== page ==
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Thread: Battered Baby syndrome

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    Arrow Battered Baby syndrome

    Battered Baby syndrome

    Definition

    Battered child syndrome refers to injuries sustained by a child as a result of physical abuse, usually inflicted by an adult caregiver. Alternative terms include: shaken baby; shaken baby syndrome; child abuse; and non-accidental trauma (NAT).
    Description

    Internal injuries, cuts, burns, bruises and broken or fractured bones are all possible signs of battered child syndrome. Emotional damage to a child is also often the by-product of child abuse, which can result in serious behavioral problems such as substance abuse or the physical abuse of others. Approximately 14% of children in the United States are physically abused each year, and an estimated 2,000 of those children die as a result of the abuse. Between 1994-1995, 1.1 million cases of child abuse were recorded in the United States; of that number, 55% of the victims were less than a year old.
    Causes and symptoms

    Battered child syndrome (BCS) is found at every level of society, although the incidence may be higher in low-income households where adult caregivers suffer greater stress and social difficulties, without having had the benefit of higher education. The child abuser most often injures a child in the heat of anger, and was often abused as a child himself. The incessant crying of an infant or child may trigger abuse. Symptoms may include a delayed visit to the emergency room with an injured child; an implausible explanation of the cause of a child's injury; bruises that match the shape of a hand, fist or belt; cigarette burns; scald marks; bite marks; black eyes; unconsciousness; bruises around the neck; and a bulging fontanel in infants.
    Diagnosis

    Battered child syndrome is most often diagnosed by an emergency room physician or pediatrician, or by teachers or social workers. Physical examination will detect bruises, burns, swelling, retinal hemorrhages. X rays, and other imaging techniques, such as MRI or scans may confirm fractures or other internal injuries. The presence of injuries at different stages of healing (i.e. having occurred at different times) is nearly always indicative of BCS. Establishing the diagnosis is often hindered by the excessive cautiousness of caregivers or by actual concealment of the true origin of the childþs injuries, as a result of fear, shame and avoidance or denial mechanisms.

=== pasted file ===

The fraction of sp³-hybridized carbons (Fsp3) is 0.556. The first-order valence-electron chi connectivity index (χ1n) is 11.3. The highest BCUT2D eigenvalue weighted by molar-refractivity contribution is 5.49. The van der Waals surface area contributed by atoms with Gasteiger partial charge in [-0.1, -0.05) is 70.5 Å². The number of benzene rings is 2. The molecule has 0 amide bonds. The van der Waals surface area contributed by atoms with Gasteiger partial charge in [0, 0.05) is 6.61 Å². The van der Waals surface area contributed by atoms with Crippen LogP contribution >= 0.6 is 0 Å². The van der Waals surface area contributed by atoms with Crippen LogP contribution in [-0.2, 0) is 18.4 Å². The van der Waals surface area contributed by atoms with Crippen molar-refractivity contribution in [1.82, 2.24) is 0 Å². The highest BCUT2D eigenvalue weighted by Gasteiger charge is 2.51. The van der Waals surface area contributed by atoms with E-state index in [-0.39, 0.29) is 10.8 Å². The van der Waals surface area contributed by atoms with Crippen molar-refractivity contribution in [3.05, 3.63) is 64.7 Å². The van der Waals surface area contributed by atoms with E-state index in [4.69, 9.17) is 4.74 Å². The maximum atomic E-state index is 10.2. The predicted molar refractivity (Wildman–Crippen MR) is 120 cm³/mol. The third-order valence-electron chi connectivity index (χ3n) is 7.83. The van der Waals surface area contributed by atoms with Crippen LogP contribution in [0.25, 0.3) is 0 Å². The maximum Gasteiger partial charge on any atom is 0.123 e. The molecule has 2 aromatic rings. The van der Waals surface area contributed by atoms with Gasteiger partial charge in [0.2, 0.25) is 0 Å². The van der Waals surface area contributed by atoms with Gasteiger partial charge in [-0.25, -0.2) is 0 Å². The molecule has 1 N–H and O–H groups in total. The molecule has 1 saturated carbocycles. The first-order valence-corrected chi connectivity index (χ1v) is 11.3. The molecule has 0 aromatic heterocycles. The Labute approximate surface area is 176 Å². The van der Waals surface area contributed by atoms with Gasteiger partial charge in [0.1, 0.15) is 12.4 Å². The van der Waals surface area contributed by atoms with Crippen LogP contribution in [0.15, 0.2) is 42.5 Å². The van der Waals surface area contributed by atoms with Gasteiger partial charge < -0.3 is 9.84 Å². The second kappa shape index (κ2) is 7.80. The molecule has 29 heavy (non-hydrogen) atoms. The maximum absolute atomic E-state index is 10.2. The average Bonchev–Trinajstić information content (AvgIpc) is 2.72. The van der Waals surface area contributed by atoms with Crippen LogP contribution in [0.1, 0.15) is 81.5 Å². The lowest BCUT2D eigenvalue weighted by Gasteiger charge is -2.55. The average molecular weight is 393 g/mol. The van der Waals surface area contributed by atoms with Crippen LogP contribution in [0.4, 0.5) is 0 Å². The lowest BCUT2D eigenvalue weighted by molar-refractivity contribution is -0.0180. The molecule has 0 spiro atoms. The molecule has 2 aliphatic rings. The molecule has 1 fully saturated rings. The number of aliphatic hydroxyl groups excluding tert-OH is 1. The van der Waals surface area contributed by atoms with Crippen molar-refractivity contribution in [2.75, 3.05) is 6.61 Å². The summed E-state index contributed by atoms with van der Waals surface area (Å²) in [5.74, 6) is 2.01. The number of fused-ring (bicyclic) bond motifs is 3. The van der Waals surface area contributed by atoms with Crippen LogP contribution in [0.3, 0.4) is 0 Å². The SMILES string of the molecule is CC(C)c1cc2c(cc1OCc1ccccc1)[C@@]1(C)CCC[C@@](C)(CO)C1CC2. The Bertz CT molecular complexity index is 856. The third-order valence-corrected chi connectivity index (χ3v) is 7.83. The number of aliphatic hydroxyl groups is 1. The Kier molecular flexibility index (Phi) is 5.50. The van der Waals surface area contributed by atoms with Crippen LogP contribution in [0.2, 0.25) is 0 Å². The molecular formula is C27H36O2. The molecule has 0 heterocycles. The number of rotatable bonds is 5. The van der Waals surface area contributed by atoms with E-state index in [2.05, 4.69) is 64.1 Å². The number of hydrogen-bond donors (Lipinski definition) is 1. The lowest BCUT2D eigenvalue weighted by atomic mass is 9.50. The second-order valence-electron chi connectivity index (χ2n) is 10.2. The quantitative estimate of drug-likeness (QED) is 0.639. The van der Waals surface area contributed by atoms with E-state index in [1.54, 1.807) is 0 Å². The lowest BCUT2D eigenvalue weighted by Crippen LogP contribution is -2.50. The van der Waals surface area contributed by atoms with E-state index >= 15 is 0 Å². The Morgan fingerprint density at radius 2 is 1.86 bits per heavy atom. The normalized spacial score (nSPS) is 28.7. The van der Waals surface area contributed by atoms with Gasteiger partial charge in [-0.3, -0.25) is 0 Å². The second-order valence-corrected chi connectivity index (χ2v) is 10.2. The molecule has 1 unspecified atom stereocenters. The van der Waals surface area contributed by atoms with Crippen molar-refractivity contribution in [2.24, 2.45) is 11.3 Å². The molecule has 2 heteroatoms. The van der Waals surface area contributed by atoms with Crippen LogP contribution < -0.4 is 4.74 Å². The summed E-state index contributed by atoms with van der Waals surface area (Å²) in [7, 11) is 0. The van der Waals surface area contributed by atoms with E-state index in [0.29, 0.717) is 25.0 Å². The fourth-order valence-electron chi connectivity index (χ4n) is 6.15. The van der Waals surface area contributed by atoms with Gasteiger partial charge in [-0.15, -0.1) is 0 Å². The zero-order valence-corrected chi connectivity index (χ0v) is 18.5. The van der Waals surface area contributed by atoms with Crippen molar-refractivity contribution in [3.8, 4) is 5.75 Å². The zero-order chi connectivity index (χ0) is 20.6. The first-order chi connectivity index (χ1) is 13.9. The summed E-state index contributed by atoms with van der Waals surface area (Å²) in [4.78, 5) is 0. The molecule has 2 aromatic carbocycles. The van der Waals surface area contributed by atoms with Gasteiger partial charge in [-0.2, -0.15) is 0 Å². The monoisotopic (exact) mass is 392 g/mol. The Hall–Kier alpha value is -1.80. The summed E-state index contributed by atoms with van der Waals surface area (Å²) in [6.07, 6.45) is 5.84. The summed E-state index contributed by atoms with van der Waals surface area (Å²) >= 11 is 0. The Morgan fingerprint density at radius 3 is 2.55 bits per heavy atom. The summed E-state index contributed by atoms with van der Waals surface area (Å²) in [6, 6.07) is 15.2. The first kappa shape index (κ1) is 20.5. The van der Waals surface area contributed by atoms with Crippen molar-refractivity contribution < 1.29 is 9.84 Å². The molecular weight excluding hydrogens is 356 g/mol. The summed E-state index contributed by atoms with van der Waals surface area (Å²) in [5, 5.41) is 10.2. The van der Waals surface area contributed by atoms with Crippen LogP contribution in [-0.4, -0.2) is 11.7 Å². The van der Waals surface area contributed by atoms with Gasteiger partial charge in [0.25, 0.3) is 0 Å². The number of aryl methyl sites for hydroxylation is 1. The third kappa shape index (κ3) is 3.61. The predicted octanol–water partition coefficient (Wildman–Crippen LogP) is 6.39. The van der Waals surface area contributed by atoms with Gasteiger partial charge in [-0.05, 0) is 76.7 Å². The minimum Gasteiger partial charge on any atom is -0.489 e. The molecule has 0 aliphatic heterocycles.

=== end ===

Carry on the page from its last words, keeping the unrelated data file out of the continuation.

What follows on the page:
Treatment

    Medical treatment for battered child syndrome will vary according to the type of injury incurred. Counseling and the implementation of an intervention plan for the child's parents or guardians is necessary. The child abuser may be incarcerated, and/or the abused child removed from the home to prevent further harm. Reporting child abuse to authorities is mandatory for doctors, teachers, and childcare workers in most states as a way to prevent continued abuse. Both physical and psychological therapy are often recommended as treatment for the abused child.
    Prognosis

    The prognosis for battered child syndrome will depend on the severity of injury, actions taken by the authorities to ensure the future safety of the injured child, and the willingness of parents or guardians to seek counseling for themselves as well as for the child.
    Prevention

    Recognizing the potential for child abuse in a situation, and the seeking or offering of intervention and counseling before battered child syndrome occurs is the best way to prevent it. Signs that physical abuse may be forthcoming include parental alcohol or substance abuse; previous abuse of the child or the child's siblings; history of mental or emotional problems in parents; parents abused as children; absence of visible parental love or concern for the child; child's hygiene neglected.

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    http://www.jpands.org/vol11no1/leestma.pdf
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    [HIDE
    ]http://www.ncjrs.gov/pdffiles1/ojjdp/161406.pdf

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    [HIDE]www.sacoss.org.au/events/conference/presentation-pdfs/Scott.pdf [/HIDE]

    http://www.alabamababycoalition.org/...ShakenBaby.ppt -

    www.bcm.edu/oto/grand/12-17-98.pdf

    http://ftp.ccccd.edu/eboski/Powerpoi...ld%20Abuse.ppt.
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    Last edited by trimurtulu; 02-22-2009 at 12:39 PM.

  2. #2
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    This comes under the euphemistic term of non-accidental injury (NAI). It's always better to be more suspicious of NAI than to think otherwise. The next one sees the same baby can be a brought-in-dead case.

    A useful indication of intracranial hemmorhage in shaken baby syndrome is Cushing's reflex -- high BP, low heart rate.

    Yes, I just heard in Singapore that some mad examiners actually put up the suspected pepertrator as the long case history provider recently.

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